If they prefer to let their employees choose the financial institution which will receive the SIMPLE IRA payments, they will need to use Form 5304-SIMPLE. If they intend to designate a financial institution, they will need to complete Form 5305-SIMPLE instead.

The employer and a representative from the financial institution must sign the filled-in document. The original copy of this form must be kept with the employer and not filed with the Internal Revenue Service (IRS).

Provide Notice to Employees

Before the beginning of the election period, each employee participating in the plan must be informed of the following:

  • A summary description provided by the financial institution
  • Their opportunity to make or change a salary reduction choice under the SIMPLE IRA plan
  • The employer’s decision to make either matching contributions or nonelective contributions.
  • Their ability to select a financial institution to serve as trustee of their SIMPLE IRA, if applicable
  • Written notification that they cannot transfer their balance out of the designated financial institution without cost or penalty

Typically, the election period is the sixty days preceding January 1 of each calendar year (November 2 to December 31 of the previous year).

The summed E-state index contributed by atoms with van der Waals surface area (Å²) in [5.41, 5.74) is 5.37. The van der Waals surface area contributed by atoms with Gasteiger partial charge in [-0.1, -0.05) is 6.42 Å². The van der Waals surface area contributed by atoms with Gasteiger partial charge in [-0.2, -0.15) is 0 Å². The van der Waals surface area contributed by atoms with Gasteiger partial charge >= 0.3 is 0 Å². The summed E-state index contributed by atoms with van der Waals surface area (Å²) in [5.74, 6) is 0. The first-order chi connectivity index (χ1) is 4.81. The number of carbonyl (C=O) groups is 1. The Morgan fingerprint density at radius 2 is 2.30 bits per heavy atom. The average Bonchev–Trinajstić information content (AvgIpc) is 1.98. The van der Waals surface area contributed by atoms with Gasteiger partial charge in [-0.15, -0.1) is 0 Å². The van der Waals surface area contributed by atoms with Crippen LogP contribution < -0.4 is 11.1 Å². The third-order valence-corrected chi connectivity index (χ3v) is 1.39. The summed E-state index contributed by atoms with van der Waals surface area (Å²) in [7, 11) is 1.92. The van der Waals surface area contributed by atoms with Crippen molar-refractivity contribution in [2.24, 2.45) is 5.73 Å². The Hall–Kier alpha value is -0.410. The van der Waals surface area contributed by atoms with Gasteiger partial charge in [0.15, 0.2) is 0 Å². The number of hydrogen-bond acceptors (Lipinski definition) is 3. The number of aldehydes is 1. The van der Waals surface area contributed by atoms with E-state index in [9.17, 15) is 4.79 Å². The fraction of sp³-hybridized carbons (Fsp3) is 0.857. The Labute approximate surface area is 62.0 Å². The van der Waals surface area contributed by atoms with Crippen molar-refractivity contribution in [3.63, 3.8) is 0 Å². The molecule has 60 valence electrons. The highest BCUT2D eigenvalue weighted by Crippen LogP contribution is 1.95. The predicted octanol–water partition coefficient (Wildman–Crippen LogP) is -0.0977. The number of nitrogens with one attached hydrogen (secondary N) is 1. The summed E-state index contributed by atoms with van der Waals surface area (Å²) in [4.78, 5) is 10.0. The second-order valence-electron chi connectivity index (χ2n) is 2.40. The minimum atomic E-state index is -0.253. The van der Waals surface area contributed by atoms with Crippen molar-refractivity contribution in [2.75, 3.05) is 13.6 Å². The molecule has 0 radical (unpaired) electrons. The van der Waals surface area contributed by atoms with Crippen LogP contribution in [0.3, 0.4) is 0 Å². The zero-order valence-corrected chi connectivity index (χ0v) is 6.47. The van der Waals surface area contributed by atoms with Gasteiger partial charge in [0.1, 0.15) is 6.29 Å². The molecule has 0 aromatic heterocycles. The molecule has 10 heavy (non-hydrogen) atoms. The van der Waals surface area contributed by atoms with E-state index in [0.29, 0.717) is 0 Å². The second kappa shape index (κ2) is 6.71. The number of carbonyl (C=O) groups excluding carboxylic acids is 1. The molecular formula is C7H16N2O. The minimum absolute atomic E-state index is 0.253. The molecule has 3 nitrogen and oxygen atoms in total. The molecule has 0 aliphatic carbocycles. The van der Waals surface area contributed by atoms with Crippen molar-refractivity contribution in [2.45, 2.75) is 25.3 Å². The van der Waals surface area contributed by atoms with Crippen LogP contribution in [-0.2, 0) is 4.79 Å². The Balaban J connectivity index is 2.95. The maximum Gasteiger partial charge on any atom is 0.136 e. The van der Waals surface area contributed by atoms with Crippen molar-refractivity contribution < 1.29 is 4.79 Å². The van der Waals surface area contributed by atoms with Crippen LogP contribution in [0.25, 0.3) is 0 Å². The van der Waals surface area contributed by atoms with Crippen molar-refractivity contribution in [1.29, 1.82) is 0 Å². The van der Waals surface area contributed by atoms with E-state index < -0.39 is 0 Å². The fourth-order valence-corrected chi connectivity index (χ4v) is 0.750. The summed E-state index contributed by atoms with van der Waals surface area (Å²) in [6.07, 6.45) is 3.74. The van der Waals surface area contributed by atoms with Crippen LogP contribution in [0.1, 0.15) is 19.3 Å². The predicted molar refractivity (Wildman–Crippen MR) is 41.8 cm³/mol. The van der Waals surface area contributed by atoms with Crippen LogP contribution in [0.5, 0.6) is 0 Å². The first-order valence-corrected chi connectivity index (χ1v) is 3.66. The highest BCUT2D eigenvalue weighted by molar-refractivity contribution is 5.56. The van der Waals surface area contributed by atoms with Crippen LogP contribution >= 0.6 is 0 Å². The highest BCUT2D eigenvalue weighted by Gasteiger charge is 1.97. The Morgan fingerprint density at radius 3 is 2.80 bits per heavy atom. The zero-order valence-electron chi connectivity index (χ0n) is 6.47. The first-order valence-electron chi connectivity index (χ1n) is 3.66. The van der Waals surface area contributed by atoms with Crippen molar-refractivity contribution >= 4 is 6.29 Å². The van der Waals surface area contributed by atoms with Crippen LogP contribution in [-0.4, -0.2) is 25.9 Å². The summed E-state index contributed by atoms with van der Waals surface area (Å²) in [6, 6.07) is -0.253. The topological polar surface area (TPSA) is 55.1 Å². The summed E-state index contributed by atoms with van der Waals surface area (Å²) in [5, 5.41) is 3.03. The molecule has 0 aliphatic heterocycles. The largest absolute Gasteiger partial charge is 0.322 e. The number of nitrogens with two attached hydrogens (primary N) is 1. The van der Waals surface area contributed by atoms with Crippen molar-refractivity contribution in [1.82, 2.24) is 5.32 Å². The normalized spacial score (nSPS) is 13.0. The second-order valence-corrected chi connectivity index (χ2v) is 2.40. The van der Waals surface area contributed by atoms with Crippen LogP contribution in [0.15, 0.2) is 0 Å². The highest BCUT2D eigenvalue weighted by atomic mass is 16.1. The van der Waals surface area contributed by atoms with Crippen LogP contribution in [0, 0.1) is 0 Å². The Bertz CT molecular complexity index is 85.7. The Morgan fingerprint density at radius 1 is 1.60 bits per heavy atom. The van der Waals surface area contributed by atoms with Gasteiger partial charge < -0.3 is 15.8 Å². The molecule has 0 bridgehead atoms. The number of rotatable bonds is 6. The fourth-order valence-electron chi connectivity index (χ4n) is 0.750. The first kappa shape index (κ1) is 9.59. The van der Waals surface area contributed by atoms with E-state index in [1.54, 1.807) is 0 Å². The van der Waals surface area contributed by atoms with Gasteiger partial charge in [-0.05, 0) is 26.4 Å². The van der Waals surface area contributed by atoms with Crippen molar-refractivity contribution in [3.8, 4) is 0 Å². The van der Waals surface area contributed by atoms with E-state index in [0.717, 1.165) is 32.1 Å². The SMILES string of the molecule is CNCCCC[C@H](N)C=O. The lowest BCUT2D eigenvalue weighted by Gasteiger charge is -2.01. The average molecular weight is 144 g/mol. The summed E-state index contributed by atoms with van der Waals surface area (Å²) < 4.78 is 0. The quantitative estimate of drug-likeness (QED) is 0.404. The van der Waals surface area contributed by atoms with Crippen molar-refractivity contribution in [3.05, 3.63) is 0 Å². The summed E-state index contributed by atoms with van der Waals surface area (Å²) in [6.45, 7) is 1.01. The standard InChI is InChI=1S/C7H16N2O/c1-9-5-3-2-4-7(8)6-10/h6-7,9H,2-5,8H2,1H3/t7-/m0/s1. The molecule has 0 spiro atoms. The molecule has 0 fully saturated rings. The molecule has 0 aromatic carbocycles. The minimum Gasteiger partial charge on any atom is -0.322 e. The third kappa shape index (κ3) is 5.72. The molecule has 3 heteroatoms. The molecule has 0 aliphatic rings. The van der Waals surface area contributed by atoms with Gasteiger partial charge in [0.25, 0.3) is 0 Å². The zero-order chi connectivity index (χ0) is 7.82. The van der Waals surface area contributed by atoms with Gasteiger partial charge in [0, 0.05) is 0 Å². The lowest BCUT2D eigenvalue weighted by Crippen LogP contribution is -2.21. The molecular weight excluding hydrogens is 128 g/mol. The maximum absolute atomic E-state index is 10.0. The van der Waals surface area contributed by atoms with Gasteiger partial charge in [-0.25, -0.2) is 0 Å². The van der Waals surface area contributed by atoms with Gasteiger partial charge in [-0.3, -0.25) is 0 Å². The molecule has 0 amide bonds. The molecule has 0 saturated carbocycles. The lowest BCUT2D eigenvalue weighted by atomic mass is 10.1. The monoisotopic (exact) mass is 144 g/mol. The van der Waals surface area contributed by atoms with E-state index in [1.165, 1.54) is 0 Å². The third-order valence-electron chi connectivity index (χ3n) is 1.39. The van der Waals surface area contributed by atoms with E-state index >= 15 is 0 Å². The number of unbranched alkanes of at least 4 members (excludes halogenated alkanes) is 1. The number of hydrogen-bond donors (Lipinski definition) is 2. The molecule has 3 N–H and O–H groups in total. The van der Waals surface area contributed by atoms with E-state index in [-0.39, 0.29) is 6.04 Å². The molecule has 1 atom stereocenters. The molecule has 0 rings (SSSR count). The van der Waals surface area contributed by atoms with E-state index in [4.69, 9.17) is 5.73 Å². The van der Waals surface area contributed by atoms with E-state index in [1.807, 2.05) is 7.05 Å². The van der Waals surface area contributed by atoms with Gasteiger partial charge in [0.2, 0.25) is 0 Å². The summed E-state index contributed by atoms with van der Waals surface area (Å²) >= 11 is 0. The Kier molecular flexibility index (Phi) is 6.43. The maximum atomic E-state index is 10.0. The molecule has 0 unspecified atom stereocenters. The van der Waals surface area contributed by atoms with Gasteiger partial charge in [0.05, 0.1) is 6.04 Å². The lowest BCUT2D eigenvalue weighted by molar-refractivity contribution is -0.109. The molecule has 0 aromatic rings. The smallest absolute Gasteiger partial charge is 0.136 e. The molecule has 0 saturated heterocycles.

If the plan has been established in the middle of the year, the dates of this period are adjusted. This adjustment is also applicable if the 60-day period occurs before the first day an employee is eligible to participate in the plan.

Employers may also complete the notification requirement by providing each employee with a copy of the signed Form 5304-SIMPLE or Form 5305-SIMPLE.

Open a SIMPLE IRA

A SIMPLE IRA must be formed for each qualifying employee, and the initial contributions must be transferred. Then, employees may select among the different investment alternatives the chosen financial institution offers. 

At the onset, they will receive a statement about their investments from the financial institution. They will also receive a yearly update on their investments and a detailed explanation of any fees or charges imposed on the plan.

Setting_Up_a_SIMPLE_IRA_Plan

The Bottom Line

SIMPLE IRAs are retirement savings accounts available to small businesses and their employees. It is an easy and cost-effective way for small business owners to offer retirement benefits to their employees. 

SIMPLE IRAs work by employees contributing a portion of their salary into the account, which the employer then matches. Employees may opt to stop their contributions at any time, but employers are required to contribute regardless.

SIMPLE IRAs have their unique contribution limits and rollover rules. They also have their advantages and disadvantages.